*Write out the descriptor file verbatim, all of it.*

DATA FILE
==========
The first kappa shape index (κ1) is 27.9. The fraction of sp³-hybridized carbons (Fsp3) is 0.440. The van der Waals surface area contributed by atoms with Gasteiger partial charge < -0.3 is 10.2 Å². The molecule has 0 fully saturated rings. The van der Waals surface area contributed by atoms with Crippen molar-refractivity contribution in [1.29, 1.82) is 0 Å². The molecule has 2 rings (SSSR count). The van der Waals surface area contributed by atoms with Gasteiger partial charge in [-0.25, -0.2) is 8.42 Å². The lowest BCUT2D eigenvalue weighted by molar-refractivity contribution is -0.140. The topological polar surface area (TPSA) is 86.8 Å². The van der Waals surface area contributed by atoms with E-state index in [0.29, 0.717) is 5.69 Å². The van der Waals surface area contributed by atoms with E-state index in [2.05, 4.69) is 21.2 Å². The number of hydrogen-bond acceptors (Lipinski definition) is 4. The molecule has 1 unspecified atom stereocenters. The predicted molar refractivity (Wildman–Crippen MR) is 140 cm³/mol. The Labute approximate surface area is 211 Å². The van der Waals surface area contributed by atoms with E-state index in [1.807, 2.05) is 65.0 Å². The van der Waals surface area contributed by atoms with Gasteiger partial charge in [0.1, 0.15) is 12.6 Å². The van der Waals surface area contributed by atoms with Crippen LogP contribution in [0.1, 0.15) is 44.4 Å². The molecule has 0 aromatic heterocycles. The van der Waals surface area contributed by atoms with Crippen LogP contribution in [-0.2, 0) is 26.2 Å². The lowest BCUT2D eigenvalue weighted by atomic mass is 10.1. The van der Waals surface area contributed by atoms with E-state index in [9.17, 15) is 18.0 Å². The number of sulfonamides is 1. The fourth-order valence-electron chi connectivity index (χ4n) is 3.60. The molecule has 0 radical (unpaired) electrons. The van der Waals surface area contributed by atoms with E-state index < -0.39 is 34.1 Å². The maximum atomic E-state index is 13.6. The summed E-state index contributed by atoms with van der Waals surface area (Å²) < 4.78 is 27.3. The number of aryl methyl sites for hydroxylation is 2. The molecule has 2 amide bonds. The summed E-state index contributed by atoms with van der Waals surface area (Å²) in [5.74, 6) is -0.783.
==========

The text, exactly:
The first kappa shape index (κ1) is 27.9. The fraction of sp³-hybridized carbons (Fsp3) is 0.440. The van der Waals surface area contributed by atoms with Gasteiger partial charge < -0.3 is 10.2 Å². The molecule has 0 fully saturated rings. The van der Waals surface area contributed by atoms with Crippen molar-refractivity contribution in [1.29, 1.82) is 0 Å². The molecule has 2 rings (SSSR count). The van der Waals surface area contributed by atoms with Gasteiger partial charge in [-0.25, -0.2) is 8.42 Å². The lowest BCUT2D eigenvalue weighted by molar-refractivity contribution is -0.140. The topological polar surface area (TPSA) is 86.8 Å². The van der Waals surface area contributed by atoms with E-state index in [0.29, 0.717) is 5.69 Å². The van der Waals surface area contributed by atoms with E-state index in [2.05, 4.69) is 21.2 Å². The number of hydrogen-bond acceptors (Lipinski definition) is 4. The molecule has 1 unspecified atom stereocenters. The predicted molar refractivity (Wildman–Crippen MR) is 140 cm³/mol. The Labute approximate surface area is 211 Å². The van der Waals surface area contributed by atoms with E-state index in [1.807, 2.05) is 65.0 Å². The van der Waals surface area contributed by atoms with Gasteiger partial charge in [0.1, 0.15) is 12.6 Å². The van der Waals surface area contributed by atoms with Crippen LogP contribution in [0.1, 0.15) is 44.4 Å². The molecule has 0 aromatic heterocycles. The van der Waals surface area contributed by atoms with Crippen LogP contribution in [-0.2, 0) is 26.2 Å². The lowest BCUT2D eigenvalue weighted by atomic mass is 10.1. The van der Waals surface area contributed by atoms with E-state index in [9.17, 15) is 18.0 Å². The number of sulfonamides is 1. The fourth-order valence-electron chi connectivity index (χ4n) is 3.60. The molecule has 0 radical (unpaired) electrons. The van der Waals surface area contributed by atoms with E-state index < -0.39 is 34.1 Å². The maximum atomic E-state index is 13.6. The summed E-state index contributed by atoms with van der Waals surface area (Å²) < 4.78 is 27.3. The number of aryl methyl sites for hydroxylation is 2. The molecule has 2 amide bonds. The summed E-state index contributed by atoms with van der Waals surface area (Å²) in [5.74, 6) is -0.783.